Skip to main content

Liverpool Gangs

Crime Files
Liverpool Gangs

A History of Violence

‘We are all aware that the population of Liverpool is a peculiar one - very peculiar. Taking it individual by individual, a poorer population probably does not exist in any large town or city in Great Britain.’ - Liverpool Echo, 20 November 1886

Victorian Liverpool was a city of poverty but also of great prosperity. At its centre stood St George’s Hall, operating as a concert hall for the wealthy and as a criminal court sentencing hundreds, many no more than children. Large libraries were built in the midst of a largely illiterate population. Civic architecture towered above cobbled streets strewn with sewage and cesspools. Cholera outbreaks swept through districts with nicknames like ‘Little Hell’. Refined and elegant ladies walked the promenades only streets away from places teeming with prostitutes and the poor. And with the super-rich so close to the slums, crime was endemic. It was estimated a quarter of the property stolen was taken by prostitutes. For the jobless who were unwilling to steal or prostitute themselves, Liverpool had the largest workhouse in the country, eventually housing 5,000 unfortunates.


Liverpool’s economic heart was the docks. Opened in 1715, business boomed through slavery and whaling and from sail to steam. By the start of the 1800s, the docks covered 140 acres with 10 miles of quay space. This gateway to the world serviced 20,000 ships a year, supplying and restocking the emerging British Empire.

This port powerhouse attracted between 100,000 to 300,000 Irish fleeing the potato famine at the end of the 1840s. These often Catholic immigrants clashed with the largely Protestant communities of earlier Welsh and Scottish immigrants crowded into the growing number of tenements. Sectarian gangs emerged with names like the Hibernians and the Dead Rabbits.

As Dr Michael Macilwee characterised it, it was a city that had everything from ‘religious riots to bare-knuckled brawls’.

Despite hard times due to reduced cotton imports during the American Civil War, the population grew nearly ten- fold reaching over a million by the 1870s.For many, this meant employment was sporadic at best. Young, eager to work, lads, or ‘nippers’ soon found themselves unemployed as somebody younger and cheaper came along. Many sought solace in alcohol. One paper of the time estimated that if every drinking establishment in Liverpool was put in a straight line, it would reach eleven and a half miles.In such rapidly changing times, moral panics came and went. For a while, everyone was obsessed about being garrotted by strangers. Then there was fear you couldn't even trust your family. In January 1874, a man was executed for the drunken, slow and savage beating to death of his own mother.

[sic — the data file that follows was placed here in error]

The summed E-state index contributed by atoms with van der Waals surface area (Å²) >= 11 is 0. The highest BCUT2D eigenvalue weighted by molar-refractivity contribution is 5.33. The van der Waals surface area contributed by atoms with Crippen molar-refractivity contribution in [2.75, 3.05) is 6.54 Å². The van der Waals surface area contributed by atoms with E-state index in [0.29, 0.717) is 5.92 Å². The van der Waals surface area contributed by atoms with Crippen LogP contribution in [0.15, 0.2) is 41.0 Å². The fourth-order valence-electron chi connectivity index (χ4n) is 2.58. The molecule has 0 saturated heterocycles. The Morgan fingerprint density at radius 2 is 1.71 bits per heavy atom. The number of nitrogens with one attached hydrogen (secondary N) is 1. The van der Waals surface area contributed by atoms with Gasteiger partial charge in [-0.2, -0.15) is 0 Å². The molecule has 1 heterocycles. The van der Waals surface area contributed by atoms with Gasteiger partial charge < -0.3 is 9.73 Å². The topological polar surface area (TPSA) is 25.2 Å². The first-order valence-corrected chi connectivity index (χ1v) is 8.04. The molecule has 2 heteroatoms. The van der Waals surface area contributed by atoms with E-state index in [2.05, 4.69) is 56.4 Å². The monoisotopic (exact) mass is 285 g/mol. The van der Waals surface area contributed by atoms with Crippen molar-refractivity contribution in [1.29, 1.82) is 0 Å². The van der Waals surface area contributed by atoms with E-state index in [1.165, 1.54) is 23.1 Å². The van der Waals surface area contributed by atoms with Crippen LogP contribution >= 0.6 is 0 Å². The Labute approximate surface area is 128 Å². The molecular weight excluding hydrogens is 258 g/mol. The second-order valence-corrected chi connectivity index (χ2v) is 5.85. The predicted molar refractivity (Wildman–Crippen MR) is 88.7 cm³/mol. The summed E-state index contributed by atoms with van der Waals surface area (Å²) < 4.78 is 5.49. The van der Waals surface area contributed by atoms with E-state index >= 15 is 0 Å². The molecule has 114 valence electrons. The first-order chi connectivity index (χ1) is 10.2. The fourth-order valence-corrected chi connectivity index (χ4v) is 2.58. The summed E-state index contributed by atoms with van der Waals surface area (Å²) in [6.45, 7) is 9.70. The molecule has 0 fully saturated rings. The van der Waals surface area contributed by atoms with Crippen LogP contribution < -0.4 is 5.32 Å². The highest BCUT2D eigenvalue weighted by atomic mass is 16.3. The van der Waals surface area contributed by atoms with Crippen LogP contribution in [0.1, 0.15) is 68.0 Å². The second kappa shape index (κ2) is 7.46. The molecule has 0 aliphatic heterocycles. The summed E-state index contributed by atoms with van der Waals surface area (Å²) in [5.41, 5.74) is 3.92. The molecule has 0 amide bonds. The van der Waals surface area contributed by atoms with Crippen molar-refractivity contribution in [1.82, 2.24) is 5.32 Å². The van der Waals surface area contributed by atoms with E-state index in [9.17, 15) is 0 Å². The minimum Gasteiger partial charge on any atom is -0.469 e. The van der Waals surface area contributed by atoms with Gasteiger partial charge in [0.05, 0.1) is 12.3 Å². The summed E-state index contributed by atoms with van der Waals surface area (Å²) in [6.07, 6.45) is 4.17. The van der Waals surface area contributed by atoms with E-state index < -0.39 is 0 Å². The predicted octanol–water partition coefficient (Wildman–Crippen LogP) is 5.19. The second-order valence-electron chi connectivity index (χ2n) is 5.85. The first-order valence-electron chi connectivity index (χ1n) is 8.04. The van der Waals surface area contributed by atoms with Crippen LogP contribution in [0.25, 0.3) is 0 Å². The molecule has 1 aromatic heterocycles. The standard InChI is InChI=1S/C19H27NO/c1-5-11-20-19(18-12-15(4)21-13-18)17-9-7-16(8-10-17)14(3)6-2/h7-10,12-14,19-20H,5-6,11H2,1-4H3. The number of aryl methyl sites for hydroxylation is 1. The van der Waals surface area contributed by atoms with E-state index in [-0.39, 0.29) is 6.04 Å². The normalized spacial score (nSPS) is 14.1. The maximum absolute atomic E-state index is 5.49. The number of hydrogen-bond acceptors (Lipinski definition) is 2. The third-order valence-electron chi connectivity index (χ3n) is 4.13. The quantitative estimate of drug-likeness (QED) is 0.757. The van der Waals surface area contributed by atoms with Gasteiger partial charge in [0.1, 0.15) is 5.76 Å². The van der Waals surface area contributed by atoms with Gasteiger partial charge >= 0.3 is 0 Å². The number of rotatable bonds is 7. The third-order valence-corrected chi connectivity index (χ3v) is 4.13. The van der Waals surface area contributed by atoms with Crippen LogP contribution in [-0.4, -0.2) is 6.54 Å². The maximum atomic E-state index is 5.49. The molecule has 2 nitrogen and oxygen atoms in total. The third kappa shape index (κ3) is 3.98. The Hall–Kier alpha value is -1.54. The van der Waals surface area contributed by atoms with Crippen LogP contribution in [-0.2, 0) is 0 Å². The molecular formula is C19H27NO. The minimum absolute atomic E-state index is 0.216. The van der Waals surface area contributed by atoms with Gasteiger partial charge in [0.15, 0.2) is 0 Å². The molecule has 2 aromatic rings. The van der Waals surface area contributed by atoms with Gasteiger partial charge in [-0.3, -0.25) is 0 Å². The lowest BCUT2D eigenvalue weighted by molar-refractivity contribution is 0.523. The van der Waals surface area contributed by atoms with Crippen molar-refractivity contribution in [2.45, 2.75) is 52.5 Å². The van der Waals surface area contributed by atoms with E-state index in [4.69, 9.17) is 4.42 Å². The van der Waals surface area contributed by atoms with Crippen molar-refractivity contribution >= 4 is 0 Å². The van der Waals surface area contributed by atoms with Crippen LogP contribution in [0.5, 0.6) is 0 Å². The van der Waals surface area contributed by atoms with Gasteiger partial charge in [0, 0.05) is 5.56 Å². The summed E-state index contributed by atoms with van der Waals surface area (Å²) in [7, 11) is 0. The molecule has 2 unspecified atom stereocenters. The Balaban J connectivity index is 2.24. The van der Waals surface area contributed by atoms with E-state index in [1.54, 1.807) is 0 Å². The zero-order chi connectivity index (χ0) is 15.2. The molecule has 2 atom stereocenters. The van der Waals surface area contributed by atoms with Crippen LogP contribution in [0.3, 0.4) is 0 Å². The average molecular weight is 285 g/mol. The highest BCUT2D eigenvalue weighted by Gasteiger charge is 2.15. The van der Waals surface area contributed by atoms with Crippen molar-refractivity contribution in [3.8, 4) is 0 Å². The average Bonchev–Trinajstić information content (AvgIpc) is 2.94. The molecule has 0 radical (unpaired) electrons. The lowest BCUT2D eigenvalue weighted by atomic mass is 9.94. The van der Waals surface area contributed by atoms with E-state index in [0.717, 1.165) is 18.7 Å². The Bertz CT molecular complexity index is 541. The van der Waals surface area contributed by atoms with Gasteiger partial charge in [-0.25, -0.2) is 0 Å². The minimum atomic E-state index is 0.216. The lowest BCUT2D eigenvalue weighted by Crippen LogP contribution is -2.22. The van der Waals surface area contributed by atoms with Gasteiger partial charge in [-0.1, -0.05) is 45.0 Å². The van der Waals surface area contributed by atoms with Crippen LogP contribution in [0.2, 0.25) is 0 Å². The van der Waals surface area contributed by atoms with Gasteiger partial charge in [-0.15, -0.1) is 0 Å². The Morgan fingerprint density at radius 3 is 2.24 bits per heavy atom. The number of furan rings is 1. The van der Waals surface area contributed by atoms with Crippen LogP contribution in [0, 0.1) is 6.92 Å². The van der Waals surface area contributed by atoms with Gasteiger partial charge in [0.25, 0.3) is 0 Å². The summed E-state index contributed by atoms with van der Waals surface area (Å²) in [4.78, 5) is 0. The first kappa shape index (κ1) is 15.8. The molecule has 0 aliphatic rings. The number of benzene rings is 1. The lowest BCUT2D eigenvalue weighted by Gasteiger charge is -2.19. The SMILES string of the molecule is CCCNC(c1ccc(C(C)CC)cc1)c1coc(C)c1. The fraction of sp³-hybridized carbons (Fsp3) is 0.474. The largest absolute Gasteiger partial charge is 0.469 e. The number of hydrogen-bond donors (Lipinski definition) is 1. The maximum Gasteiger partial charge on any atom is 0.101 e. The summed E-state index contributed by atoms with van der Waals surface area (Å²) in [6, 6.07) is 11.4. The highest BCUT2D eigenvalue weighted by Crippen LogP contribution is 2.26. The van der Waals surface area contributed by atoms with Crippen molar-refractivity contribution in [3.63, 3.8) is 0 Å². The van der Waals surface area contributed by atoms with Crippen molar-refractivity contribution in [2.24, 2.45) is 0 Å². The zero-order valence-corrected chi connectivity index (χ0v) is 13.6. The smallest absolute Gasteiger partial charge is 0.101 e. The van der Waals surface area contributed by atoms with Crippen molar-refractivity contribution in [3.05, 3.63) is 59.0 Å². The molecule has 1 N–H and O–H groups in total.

And then, that same year, there entered a new threat: The Cornermen...

The Trial

A Nation Gripped

The senseless savagery of the beating; the lack of intervention by the onlookers; the innocence and respectability of the victim; and the fact that his criminal killers seemed to be part of a new type of gang, ‘The Cornermen’, all combined to keep the nation gripped to the proceedings.There were three suspects in the dock, McCrave, Mullen and Campbell. At the trial, it was suggested that it was Campbell’s sister who had encouraged the beating by shouting “Give him it! Give him it!”The men stood emotionless in the dock. Some have suggested they didn’t want to show weakness and undermine their reputations. If that was so, it was a suicidal strategy.All three were convicted of murder and sentenced to be hanged. The jury recommended mercy for Campbell. He came from a respectable family and they petitioned the Home Secretary to take account of his previous good behaviour. They also organised a petition asking for him to escape the death penalty. Campbell escaped the hangman. Instead, he was sentenced to 20 years jail.There were petitions for McGrave and Mullen to also be reprieved. But at the same time there was a petition for them to be flogged to death.In January 1875, McGrave and Mullen climbed the scaffolding at Kirkdale prison. McGrave, the alleged ringleader, is reported to have been reduced to a babbling wreck by the sight of the hangman’s noose. Mullen remained calm and indifferent.For both men, there was no last minute reprieve. On a cold winter’s morning, the lives of a teenager and a young man ended at the end of a rope. In the same jail, Campbell continued his 20 years sentence.

PROSTITUTES, PENNY DREADFULS AND LOLLIPOPSThe Tithebarn Outrage sparked a public debate about gangs and street violence that pinpointed unemployment, housing conditions, punishment, police inefficiency and lack of political will as possible causes. Newspapers stoked the fury, realising that crime sold more copies. And even the cheap magazines, ‘the penny dreadfuls’ that specialised in salacious stories were blamed for declining standards.Concern extended to prostitutes and then to children playing in the street. Confectionary, and in particular lollipops were suggested as causes for moral decline. The police responded by arresting loiterers and people obstructing footpaths. So overzealous did the police become that as Dr Michael Macilwee notes, in one case, a judge had to tell police to calm down after they arrested four men waiting outside a church for their Bible class.

The Arrest

Returning to the scene of the crime